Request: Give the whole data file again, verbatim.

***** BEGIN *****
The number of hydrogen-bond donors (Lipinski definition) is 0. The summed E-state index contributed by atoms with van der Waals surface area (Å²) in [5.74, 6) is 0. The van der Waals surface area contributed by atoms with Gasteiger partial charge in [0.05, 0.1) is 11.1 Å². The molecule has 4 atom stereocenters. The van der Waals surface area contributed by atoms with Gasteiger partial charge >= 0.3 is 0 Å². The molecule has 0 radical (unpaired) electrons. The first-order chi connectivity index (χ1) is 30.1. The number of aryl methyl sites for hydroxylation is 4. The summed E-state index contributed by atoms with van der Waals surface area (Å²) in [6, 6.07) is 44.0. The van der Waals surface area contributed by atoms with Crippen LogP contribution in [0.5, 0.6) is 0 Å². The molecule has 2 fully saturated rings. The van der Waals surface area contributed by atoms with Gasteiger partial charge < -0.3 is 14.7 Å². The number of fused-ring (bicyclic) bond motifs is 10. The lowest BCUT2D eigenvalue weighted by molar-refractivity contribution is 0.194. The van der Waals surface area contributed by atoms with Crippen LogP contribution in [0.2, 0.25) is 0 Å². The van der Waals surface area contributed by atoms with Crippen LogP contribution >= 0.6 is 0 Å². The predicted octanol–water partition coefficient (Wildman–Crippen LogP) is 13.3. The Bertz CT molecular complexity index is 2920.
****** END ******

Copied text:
The number of hydrogen-bond donors (Lipinski definition) is 0. The summed E-state index contributed by atoms with van der Waals surface area (Å²) in [5.74, 6) is 0. The van der Waals surface area contributed by atoms with Gasteiger partial charge in [0.05, 0.1) is 11.1 Å². The molecule has 4 atom stereocenters. The van der Waals surface area contributed by atoms with Gasteiger partial charge >= 0.3 is 0 Å². The molecule has 0 radical (unpaired) electrons. The first-order chi connectivity index (χ1) is 30.1. The number of aryl methyl sites for hydroxylation is 4. The summed E-state index contributed by atoms with van der Waals surface area (Å²) in [6, 6.07) is 44.0. The van der Waals surface area contributed by atoms with Crippen LogP contribution in [0.5, 0.6) is 0 Å². The molecule has 2 fully saturated rings. The van der Waals surface area contributed by atoms with Gasteiger partial charge < -0.3 is 14.7 Å². The number of fused-ring (bicyclic) bond motifs is 10. The lowest BCUT2D eigenvalue weighted by molar-refractivity contribution is 0.194. The van der Waals surface area contributed by atoms with Crippen LogP contribution in [0.2, 0.25) is 0 Å². The van der Waals surface area contributed by atoms with Crippen LogP contribution >= 0.6 is 0 Å². The predicted octanol–water partition coefficient (Wildman–Crippen LogP) is 13.3. The Bertz CT molecular complexity index is 2920.